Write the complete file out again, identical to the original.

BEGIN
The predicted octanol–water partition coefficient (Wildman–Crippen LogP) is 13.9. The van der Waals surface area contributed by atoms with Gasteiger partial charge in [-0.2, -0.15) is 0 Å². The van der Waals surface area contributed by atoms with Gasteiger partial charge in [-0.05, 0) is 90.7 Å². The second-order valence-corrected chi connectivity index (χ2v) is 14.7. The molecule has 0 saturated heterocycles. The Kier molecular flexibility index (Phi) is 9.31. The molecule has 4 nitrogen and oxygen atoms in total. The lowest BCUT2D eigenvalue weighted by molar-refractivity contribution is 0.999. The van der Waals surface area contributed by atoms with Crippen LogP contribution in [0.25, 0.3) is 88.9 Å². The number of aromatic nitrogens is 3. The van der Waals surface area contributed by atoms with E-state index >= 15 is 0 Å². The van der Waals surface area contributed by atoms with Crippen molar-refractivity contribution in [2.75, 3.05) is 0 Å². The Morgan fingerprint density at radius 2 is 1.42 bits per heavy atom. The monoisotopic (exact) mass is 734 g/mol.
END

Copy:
The predicted octanol–water partition coefficient (Wildman–Crippen LogP) is 13.9. The van der Waals surface area contributed by atoms with Gasteiger partial charge in [-0.2, -0.15) is 0 Å². The van der Waals surface area contributed by atoms with Gasteiger partial charge in [-0.05, 0) is 90.7 Å². The second-order valence-corrected chi connectivity index (χ2v) is 14.7. The molecule has 0 saturated heterocycles. The Kier molecular flexibility index (Phi) is 9.31. The molecule has 4 nitrogen and oxygen atoms in total. The lowest BCUT2D eigenvalue weighted by molar-refractivity contribution is 0.999. The van der Waals surface area contributed by atoms with Crippen LogP contribution in [0.25, 0.3) is 88.9 Å². The number of aromatic nitrogens is 3. The van der Waals surface area contributed by atoms with E-state index >= 15 is 0 Å². The van der Waals surface area contributed by atoms with Crippen molar-refractivity contribution in [2.75, 3.05) is 0 Å². The Morgan fingerprint density at radius 2 is 1.42 bits per heavy atom. The monoisotopic (exact) mass is 734 g/mol.